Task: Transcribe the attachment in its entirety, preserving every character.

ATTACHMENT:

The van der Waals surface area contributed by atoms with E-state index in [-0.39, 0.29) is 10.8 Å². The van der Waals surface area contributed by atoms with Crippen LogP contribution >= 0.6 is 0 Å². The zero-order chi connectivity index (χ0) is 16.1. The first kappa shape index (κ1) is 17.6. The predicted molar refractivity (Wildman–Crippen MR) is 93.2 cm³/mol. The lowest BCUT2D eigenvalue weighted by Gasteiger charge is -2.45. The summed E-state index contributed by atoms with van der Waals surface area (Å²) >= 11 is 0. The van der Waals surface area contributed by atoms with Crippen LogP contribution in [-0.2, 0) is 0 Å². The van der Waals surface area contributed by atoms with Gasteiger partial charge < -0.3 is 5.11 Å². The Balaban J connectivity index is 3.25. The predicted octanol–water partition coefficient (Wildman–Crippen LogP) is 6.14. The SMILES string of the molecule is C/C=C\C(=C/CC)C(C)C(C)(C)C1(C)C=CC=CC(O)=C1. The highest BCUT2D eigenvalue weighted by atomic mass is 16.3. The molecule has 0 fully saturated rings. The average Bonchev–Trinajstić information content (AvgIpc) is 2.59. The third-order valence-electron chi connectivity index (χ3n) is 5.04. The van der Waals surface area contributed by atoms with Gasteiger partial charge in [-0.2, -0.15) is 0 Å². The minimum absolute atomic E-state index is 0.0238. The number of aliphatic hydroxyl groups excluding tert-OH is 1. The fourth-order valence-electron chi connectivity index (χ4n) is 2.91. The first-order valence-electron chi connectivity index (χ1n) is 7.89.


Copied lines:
The van der Waals surface area contributed by atoms with E-state index in [-0.39, 0.29) is 10.8 Å². The van der Waals surface area contributed by atoms with Crippen LogP contribution >= 0.6 is 0 Å². The zero-order chi connectivity index (χ0) is 16.1. The first kappa shape index (κ1) is 17.6. The predicted molar refractivity (Wildman–Crippen MR) is 93.2 cm³/mol. The lowest BCUT2D eigenvalue weighted by Gasteiger charge is -2.45. The summed E-state index contributed by atoms with van der Waals surface area (Å²) >= 11 is 0. The van der Waals surface area contributed by atoms with Crippen LogP contribution in [-0.2, 0) is 0 Å². The van der Waals surface area contributed by atoms with Gasteiger partial charge < -0.3 is 5.11 Å². The Balaban J connectivity index is 3.25. The predicted octanol–water partition coefficient (Wildman–Crippen LogP) is 6.14. The SMILES string of the molecule is C/C=C\C(=C/CC)C(C)C(C)(C)C1(C)C=CC=CC(O)=C1. The highest BCUT2D eigenvalue weighted by atomic mass is 16.3. The molecule has 0 fully saturated rings. The average Bonchev–Trinajstić information content (AvgIpc) is 2.59. The third-order valence-electron chi connectivity index (χ3n) is 5.04. The van der Waals surface area contributed by atoms with Gasteiger partial charge in [-0.2, -0.15) is 0 Å². The minimum absolute atomic E-state index is 0.0238. The number of aliphatic hydroxyl groups excluding tert-OH is 1. The fourth-order valence-electron chi connectivity index (χ4n) is 2.91. The first-order valence-electron chi connectivity index (χ1n) is 7.89.